Broome County Veterans Memorial Arena (map it)
1 Stuart St
Binghamton, NY 13901
Year Opened: 1973
There are no tickets available at this time.
Official Review by Sean Rowland, Stadium Journey Special Correspondent
Binghamton and the AHL have a long history together, starting back in the 1970s when the old Dusters played in the league. After the Whalers in the 80s and the Rangers in the 90s, the city was shockingly without an AHL franchise when the Rangers moved to Hartford in 1997. After five years with no AHL, the Ottawa Senators moved their affiliate to Binghamton in 2002 and the B-Sens have been here ever since.
Last season, the city celebrated its first-ever Calder Cup championship. One thing in common with all of the different teams that have played in Binghamton is that it has been done in the old arena off State Street. Though the facility may feel outdated and cramped, it induces a great atmosphere and takes fans back to some old-time hockey.
The FANFARE scale is our metric device for rating each stadium experience. It covers the following:
Each area is rated from 0 to 5 stars with 5 being the best. The overall composite score is the "FANFARE Score".
Several food stands along the sides of the tight concourse provide fans with plenty of options. Along with the usual staples are some specialty items. The Great American Smokehouse & BBQ offers a carving station and a Pulled Pork Sandwich ($6.25). They also had a "Colorado Potato Bomb" ($6.00), which I guess might be a loaded baked potato? Anyway, if you’re looking for a true Binghamton staple, the Spiedie ($6.75) is available. A Spiedie is a local delicacy featuring chicken (it also can be another meat) specially marinated in a soft roll. The one I had was disappointingly dry and bland. I know it's arena food, but if you’re going to have the pride of your city available in a well-visited environment, at least do it right and make it good.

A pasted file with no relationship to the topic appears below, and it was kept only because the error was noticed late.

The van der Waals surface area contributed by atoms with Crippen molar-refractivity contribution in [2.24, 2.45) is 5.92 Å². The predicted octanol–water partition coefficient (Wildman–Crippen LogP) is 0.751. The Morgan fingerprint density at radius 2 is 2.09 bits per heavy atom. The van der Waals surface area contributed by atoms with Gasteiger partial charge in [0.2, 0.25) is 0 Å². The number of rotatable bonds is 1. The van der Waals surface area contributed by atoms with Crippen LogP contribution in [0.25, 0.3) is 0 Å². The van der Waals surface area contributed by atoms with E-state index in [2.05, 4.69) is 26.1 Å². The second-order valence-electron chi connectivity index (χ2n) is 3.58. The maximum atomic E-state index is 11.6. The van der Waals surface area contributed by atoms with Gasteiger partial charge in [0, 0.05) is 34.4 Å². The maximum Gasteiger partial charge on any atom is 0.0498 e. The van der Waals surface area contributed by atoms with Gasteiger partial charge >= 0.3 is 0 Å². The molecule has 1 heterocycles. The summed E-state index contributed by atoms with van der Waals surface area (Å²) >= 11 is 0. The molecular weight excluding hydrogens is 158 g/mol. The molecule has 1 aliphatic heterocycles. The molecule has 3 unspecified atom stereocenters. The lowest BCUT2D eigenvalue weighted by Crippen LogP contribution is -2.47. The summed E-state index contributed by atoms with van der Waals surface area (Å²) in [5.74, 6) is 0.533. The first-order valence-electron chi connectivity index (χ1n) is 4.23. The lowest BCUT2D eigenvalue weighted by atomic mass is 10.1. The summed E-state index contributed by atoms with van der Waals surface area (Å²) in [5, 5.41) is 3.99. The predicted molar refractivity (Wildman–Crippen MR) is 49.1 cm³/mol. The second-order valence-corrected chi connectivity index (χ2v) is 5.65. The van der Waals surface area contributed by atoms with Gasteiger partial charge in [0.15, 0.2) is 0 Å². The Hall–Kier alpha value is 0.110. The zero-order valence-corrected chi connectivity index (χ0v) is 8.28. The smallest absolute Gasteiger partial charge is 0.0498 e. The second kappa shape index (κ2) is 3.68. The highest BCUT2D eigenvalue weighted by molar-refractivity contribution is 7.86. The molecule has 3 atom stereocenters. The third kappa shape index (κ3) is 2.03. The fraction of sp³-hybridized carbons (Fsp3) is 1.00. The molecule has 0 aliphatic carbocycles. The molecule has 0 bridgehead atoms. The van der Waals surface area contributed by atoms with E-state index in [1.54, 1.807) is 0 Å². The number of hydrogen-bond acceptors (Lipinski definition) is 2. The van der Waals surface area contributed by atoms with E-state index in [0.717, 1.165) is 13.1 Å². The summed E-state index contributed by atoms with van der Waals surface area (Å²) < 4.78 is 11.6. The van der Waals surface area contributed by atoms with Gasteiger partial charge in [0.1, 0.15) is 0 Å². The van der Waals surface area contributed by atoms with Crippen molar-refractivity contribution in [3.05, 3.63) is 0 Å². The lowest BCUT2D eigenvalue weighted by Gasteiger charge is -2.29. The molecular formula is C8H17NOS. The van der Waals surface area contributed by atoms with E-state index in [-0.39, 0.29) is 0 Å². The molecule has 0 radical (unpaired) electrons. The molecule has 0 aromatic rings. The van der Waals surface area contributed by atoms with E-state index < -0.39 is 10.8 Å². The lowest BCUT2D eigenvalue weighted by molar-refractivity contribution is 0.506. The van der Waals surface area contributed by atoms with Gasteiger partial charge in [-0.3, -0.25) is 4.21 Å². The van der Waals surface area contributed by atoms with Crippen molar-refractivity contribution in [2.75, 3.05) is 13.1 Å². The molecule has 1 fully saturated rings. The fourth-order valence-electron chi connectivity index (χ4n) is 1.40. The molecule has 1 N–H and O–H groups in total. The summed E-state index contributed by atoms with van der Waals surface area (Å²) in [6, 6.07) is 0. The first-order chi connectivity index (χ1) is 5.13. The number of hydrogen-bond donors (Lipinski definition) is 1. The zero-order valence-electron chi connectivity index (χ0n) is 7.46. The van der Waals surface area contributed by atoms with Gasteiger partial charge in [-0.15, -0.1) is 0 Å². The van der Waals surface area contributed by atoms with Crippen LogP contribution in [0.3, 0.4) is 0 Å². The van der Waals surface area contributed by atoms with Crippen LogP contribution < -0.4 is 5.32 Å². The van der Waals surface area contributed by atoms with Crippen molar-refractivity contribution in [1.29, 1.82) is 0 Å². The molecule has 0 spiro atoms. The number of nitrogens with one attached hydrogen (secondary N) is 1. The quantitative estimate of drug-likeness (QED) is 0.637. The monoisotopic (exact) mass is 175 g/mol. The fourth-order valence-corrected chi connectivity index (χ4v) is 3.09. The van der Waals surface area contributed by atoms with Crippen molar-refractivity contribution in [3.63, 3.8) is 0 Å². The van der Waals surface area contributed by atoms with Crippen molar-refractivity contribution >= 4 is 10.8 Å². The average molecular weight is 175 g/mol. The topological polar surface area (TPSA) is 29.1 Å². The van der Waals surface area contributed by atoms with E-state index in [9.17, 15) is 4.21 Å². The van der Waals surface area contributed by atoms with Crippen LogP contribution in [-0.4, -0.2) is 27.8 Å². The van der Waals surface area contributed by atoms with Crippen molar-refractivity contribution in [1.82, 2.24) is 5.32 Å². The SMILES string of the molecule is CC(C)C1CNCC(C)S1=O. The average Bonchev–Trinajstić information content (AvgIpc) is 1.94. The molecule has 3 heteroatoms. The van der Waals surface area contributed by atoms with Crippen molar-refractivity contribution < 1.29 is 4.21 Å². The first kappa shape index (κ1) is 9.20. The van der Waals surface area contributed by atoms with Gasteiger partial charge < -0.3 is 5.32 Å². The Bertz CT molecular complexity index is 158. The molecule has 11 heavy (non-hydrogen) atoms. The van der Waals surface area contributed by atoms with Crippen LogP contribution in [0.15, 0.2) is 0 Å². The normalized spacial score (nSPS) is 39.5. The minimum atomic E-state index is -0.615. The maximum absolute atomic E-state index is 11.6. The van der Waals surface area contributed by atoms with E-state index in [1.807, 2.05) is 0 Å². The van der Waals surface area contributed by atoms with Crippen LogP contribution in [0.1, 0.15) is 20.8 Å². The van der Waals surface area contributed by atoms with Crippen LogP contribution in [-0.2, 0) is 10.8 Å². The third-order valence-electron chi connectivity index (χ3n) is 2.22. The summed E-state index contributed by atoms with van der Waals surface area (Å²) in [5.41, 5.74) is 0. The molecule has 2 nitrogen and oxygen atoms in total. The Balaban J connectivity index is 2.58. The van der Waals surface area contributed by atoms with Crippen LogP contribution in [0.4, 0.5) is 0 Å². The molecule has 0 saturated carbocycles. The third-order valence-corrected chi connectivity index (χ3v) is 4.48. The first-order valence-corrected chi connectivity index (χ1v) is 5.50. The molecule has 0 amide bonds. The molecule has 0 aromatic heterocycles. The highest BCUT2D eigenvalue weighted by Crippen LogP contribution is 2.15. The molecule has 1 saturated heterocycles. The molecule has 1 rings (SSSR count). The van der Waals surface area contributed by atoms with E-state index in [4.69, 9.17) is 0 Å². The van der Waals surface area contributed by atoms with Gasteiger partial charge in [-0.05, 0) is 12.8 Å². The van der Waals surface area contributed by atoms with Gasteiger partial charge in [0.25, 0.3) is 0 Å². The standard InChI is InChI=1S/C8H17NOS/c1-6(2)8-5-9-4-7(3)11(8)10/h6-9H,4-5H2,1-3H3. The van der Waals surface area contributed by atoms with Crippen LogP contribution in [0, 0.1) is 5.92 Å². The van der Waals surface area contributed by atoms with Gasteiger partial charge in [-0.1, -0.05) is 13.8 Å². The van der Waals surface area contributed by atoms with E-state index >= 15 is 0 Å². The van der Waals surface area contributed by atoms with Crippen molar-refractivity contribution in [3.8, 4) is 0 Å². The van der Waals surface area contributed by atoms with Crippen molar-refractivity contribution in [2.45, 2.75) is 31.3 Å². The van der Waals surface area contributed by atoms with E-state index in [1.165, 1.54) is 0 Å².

Beverages of all sorts can be had at the BCVMA with Coca-Cola, hot chocolate, tea, and coffee as some of the drinks offered. This goes for alcohol, too, as wine is available in several types, along with beer. Labatt and Bud products are the most popular, however be sure to check out the Brew House stand which offers many microbrews.
Walking up to the arena feels like you are back in the 1970s and that feel continues to some extent inside, thanks to the color scheme and the center-ice dot matrix scoreboard. But this is not all bad as the facility features some terrific sightlines. Each side has a large section of seating, and between the blue lines, fans get great views because seats are close and the pitch is quite steep. In fact, most seats here are good, except for the edges of the side seating as those make it difficult to see the net at times. Another plus is the low roof, which helps to increase the noise and add to what can occasionally become a great atmosphere.